A documentary depicting the life of a Myanmar drag queen is up for an award at the country’s biggest independent film festival.
Missing Puzzle was created by local filmmaker Hein Htwe Maung. It profiles the life of Pyae, who lives in Myanmar’s commercial hub, Yangon.
‘It depicts a very hard working gender queer individual,’ Hein Htwe Maung told Gay Star News. ‘Who’s assistant manager by day, drag queen by night and English tutor on weekends’.
The 20-minute film is up for the Best Documentary Award at the Wathann Filmfest this weekend. The city’s colonial-era Waziya cinema will publicly screen the film on Saturday.
Gay sex is still illegal in Myanmar under Section 377 of the colonial-era penal code. It’s the same British legislation India finally dismantled this week.
Although the law is rarely enforced in Myanmar, LGBTI residents face huge stigma and discrimination.
‘The protagonist’s story resembles a lot of my own and many others of Myanmar’s queer community’, said director Hein Htwe Maung. ‘I hope this film sheds a light on the issue.’
Hein Htwe Maung profiles Pyae and his/her relationship with his/her mother and father. He also said family love is what LGBTI most crave in Myanmar. ‘This is South East Asia. Family is everything to us’.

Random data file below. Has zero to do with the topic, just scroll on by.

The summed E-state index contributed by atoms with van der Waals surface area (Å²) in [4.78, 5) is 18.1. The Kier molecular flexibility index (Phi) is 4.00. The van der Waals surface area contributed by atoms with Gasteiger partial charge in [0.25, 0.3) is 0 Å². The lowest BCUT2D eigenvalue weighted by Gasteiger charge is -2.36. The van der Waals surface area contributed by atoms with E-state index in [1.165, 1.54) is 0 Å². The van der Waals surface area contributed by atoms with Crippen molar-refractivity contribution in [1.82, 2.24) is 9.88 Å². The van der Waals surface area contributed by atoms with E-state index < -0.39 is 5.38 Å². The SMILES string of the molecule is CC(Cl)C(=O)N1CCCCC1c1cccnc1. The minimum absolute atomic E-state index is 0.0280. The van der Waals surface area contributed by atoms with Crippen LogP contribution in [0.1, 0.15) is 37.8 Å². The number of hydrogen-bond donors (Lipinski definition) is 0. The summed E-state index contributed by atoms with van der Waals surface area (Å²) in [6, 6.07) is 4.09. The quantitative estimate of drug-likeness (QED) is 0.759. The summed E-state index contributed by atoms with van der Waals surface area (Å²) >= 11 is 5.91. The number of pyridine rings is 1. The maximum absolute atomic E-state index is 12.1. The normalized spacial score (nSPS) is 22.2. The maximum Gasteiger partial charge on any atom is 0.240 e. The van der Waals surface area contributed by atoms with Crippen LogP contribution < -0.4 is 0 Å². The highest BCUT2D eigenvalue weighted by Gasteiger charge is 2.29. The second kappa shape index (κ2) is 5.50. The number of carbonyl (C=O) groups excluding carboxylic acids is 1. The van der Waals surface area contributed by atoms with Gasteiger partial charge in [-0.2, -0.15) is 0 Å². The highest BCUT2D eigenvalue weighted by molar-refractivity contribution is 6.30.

The documentary shows Pyae’s hardworking life in the city. It goes on to explore Pyae’s love and dedication to his/her parents.
‘Yet there is one missing piece of a puzzle that he/she wants in order to have his/her version of perfect life,’ explains Hein Htwe Maung.
Furthermore, it depicts Rangoon Nicki’s transformation into an award-winning drag queen. ‘I like who I become and I feel liberated when I become a drag queen’, Rangoon Nicki says in the documentary.
Rangoon Nicki also explains where the name comes from, in case you’re wondering. ‘I got a big ass so everyone called me Nicki Minaj’ he/she says.
Hein Htwe Maung produced his film through an LGBTI film-making project, Rainbow Reels.
LGBTI film festival &PROUD and LGBTI group Colors Rainbow organizes this yearly film making workshop. It helps young queer film makers from Myanmar to produce original content.
Myanmar’s mainstream film industry often ridicules LGBTI characters for cheap laughs. Rainbow Reels and LGBTI filmmakers are working hard to better represent the community.
‘A real representation of our life, our feelings and our voices, need to be seen and heard by the public’ said Hein Htwe Maung.
Earlier this year, &PROUD organized the country’s first public LGBT pride event.